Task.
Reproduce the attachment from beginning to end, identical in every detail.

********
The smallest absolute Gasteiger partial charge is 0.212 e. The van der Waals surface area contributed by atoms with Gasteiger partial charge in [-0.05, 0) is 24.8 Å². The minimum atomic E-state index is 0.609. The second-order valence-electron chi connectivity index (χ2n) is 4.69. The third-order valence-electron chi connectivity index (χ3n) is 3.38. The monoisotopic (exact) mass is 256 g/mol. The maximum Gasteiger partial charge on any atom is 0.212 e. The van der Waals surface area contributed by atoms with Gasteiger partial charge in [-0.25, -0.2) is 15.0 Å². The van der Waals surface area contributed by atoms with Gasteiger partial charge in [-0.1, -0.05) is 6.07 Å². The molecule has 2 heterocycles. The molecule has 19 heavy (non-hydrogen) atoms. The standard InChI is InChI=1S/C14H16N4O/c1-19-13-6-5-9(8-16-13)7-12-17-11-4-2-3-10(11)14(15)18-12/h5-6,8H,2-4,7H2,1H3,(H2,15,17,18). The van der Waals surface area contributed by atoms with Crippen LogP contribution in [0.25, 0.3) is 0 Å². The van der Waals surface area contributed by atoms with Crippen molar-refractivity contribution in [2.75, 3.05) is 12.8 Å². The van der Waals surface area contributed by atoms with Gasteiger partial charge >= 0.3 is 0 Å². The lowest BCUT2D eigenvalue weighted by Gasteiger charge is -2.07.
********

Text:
The smallest absolute Gasteiger partial charge is 0.212 e. The van der Waals surface area contributed by atoms with Gasteiger partial charge in [-0.05, 0) is 24.8 Å². The minimum atomic E-state index is 0.609. The second-order valence-electron chi connectivity index (χ2n) is 4.69. The third-order valence-electron chi connectivity index (χ3n) is 3.38. The monoisotopic (exact) mass is 256 g/mol. The maximum Gasteiger partial charge on any atom is 0.212 e. The van der Waals surface area contributed by atoms with Gasteiger partial charge in [-0.25, -0.2) is 15.0 Å². The van der Waals surface area contributed by atoms with Gasteiger partial charge in [-0.1, -0.05) is 6.07 Å². The molecule has 2 heterocycles. The molecule has 19 heavy (non-hydrogen) atoms. The standard InChI is InChI=1S/C14H16N4O/c1-19-13-6-5-9(8-16-13)7-12-17-11-4-2-3-10(11)14(15)18-12/h5-6,8H,2-4,7H2,1H3,(H2,15,17,18). The van der Waals surface area contributed by atoms with Crippen LogP contribution in [0.25, 0.3) is 0 Å². The van der Waals surface area contributed by atoms with Crippen molar-refractivity contribution in [2.75, 3.05) is 12.8 Å². The van der Waals surface area contributed by atoms with Gasteiger partial charge >= 0.3 is 0 Å². The lowest BCUT2D eigenvalue weighted by Gasteiger charge is -2.07.